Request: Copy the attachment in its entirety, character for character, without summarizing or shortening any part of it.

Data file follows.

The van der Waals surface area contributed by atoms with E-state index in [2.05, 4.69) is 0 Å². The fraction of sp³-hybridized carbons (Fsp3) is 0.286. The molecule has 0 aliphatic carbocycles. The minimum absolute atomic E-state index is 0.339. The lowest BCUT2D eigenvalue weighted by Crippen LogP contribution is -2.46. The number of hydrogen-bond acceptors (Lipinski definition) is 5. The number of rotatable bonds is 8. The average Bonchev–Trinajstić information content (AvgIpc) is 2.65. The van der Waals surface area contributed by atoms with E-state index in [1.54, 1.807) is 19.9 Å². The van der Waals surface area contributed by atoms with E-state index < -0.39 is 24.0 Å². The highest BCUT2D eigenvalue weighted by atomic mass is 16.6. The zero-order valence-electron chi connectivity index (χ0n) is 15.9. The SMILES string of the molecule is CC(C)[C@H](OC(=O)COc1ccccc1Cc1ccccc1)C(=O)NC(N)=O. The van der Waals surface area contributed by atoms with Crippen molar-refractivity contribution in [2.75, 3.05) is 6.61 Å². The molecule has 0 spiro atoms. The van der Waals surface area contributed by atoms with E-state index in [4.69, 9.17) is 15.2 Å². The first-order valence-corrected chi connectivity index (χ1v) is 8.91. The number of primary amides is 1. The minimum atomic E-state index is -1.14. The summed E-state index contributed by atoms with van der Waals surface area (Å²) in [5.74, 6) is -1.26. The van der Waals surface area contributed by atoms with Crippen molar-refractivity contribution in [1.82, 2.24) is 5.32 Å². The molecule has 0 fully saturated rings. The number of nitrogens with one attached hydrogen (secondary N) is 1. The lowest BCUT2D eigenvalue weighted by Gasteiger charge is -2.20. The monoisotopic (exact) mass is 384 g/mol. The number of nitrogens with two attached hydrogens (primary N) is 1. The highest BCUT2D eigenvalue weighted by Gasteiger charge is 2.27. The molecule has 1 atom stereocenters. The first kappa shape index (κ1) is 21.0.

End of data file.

The van der Waals surface area contributed by atoms with E-state index in [2.05, 4.69) is 0 Å². The fraction of sp³-hybridized carbons (Fsp3) is 0.286. The molecule has 0 aliphatic carbocycles. The minimum absolute atomic E-state index is 0.339. The lowest BCUT2D eigenvalue weighted by Crippen LogP contribution is -2.46. The number of hydrogen-bond acceptors (Lipinski definition) is 5. The number of rotatable bonds is 8. The average Bonchev–Trinajstić information content (AvgIpc) is 2.65. The van der Waals surface area contributed by atoms with E-state index in [1.54, 1.807) is 19.9 Å². The van der Waals surface area contributed by atoms with E-state index < -0.39 is 24.0 Å². The highest BCUT2D eigenvalue weighted by atomic mass is 16.6. The zero-order valence-electron chi connectivity index (χ0n) is 15.9. The SMILES string of the molecule is CC(C)[C@H](OC(=O)COc1ccccc1Cc1ccccc1)C(=O)NC(N)=O. The van der Waals surface area contributed by atoms with Crippen molar-refractivity contribution in [2.75, 3.05) is 6.61 Å². The molecule has 0 spiro atoms. The van der Waals surface area contributed by atoms with E-state index in [4.69, 9.17) is 15.2 Å². The first-order valence-corrected chi connectivity index (χ1v) is 8.91. The number of primary amides is 1. The minimum atomic E-state index is -1.14. The summed E-state index contributed by atoms with van der Waals surface area (Å²) in [5.74, 6) is -1.26. The van der Waals surface area contributed by atoms with Crippen molar-refractivity contribution in [1.82, 2.24) is 5.32 Å². The molecule has 0 fully saturated rings. The number of nitrogens with one attached hydrogen (secondary N) is 1. The lowest BCUT2D eigenvalue weighted by Gasteiger charge is -2.20. The monoisotopic (exact) mass is 384 g/mol. The number of nitrogens with two attached hydrogens (primary N) is 1. The highest BCUT2D eigenvalue weighted by Gasteiger charge is 2.27. The molecule has 1 atom stereocenters. The first kappa shape index (κ1) is 21.0.